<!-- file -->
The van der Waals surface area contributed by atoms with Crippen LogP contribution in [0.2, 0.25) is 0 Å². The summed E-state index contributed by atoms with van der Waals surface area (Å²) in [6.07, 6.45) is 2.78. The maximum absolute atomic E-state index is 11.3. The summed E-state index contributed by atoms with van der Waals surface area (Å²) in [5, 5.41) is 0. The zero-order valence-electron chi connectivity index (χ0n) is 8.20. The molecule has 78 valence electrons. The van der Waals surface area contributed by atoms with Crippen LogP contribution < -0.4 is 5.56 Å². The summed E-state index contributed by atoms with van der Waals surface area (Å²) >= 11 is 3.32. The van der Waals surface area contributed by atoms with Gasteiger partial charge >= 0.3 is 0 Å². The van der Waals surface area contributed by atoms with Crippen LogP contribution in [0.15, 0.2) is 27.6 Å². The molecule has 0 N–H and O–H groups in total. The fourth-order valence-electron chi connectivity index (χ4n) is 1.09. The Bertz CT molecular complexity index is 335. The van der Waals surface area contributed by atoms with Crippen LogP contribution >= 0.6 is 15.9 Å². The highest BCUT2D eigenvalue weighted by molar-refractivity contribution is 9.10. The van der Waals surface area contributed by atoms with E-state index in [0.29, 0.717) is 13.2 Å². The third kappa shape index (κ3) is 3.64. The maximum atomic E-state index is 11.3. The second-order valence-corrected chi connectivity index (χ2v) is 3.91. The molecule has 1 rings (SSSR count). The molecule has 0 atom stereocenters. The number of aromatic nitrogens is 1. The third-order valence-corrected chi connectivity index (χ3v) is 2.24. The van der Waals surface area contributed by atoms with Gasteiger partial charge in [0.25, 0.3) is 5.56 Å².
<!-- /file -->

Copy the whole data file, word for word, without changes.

The van der Waals surface area contributed by atoms with Crippen LogP contribution in [0.2, 0.25) is 0 Å². The summed E-state index contributed by atoms with van der Waals surface area (Å²) in [6.07, 6.45) is 2.78. The maximum absolute atomic E-state index is 11.3. The summed E-state index contributed by atoms with van der Waals surface area (Å²) in [5, 5.41) is 0. The zero-order valence-electron chi connectivity index (χ0n) is 8.20. The molecule has 78 valence electrons. The van der Waals surface area contributed by atoms with Crippen LogP contribution < -0.4 is 5.56 Å². The summed E-state index contributed by atoms with van der Waals surface area (Å²) >= 11 is 3.32. The van der Waals surface area contributed by atoms with Gasteiger partial charge >= 0.3 is 0 Å². The van der Waals surface area contributed by atoms with Crippen LogP contribution in [0.15, 0.2) is 27.6 Å². The molecule has 0 N–H and O–H groups in total. The fourth-order valence-electron chi connectivity index (χ4n) is 1.09. The Bertz CT molecular complexity index is 335. The van der Waals surface area contributed by atoms with Crippen LogP contribution >= 0.6 is 15.9 Å². The highest BCUT2D eigenvalue weighted by molar-refractivity contribution is 9.10. The van der Waals surface area contributed by atoms with E-state index in [0.29, 0.717) is 13.2 Å². The third kappa shape index (κ3) is 3.64. The maximum atomic E-state index is 11.3. The second-order valence-corrected chi connectivity index (χ2v) is 3.91. The molecule has 1 rings (SSSR count). The molecule has 0 atom stereocenters. The number of aromatic nitrogens is 1. The third-order valence-corrected chi connectivity index (χ3v) is 2.24. The van der Waals surface area contributed by atoms with Gasteiger partial charge in [0.25, 0.3) is 5.56 Å².